The Celtic tribe in this area when the Romans arrived, was the Brigantes. They occupied a huge area north of the Humber, though the area was very sparsely populated.
In 1881, a stone altar was found in Longwood, which read: To the Holy God of the Brigantes and to the Divinity of the Emperor, Titus Aurelius Quintus, by the decree of the Decunions has placed (this altar) and fulfilled his vow.
The Brigantes were a powerful tribe and were ruled by Queen Cartimandua.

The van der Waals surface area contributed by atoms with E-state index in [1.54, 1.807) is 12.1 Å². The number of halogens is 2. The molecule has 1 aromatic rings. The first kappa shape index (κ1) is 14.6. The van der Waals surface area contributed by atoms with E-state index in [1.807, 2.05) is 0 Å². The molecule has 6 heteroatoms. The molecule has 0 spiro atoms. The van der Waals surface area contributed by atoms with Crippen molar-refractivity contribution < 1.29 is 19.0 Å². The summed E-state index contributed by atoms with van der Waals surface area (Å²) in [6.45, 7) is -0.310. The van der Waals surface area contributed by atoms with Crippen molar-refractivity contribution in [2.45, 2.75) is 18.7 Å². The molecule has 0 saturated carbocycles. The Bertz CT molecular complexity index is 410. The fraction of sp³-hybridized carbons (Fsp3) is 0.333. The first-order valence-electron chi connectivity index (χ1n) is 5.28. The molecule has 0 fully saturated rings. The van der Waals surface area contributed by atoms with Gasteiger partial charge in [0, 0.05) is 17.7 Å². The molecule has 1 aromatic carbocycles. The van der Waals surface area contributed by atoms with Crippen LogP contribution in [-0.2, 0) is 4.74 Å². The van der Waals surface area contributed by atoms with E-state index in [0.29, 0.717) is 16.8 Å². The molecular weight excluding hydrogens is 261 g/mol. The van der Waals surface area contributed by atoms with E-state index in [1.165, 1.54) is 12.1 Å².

D Sykes, in his History of the Colne Valley paints a highly fanciful picture of wild and independent hill people, indulging in Druidism and human sacrifice.
A Roman road crossed the Pennines at Standedge, connecting the garrisons of Slack and Castleshaw, on the way from York to Chester.
The road seems to have approached Marsden along the northern slopes of the valley, along Towngate, and out onto the southern slope of Pule Hill.
The road was built in AD80.
The Romans Came This Way published in 2008 by the The Huddersfield and District Archeological Society, is the Story of the Discovery and Excavation of a Roman Military Way Across the Yorkshire Pennines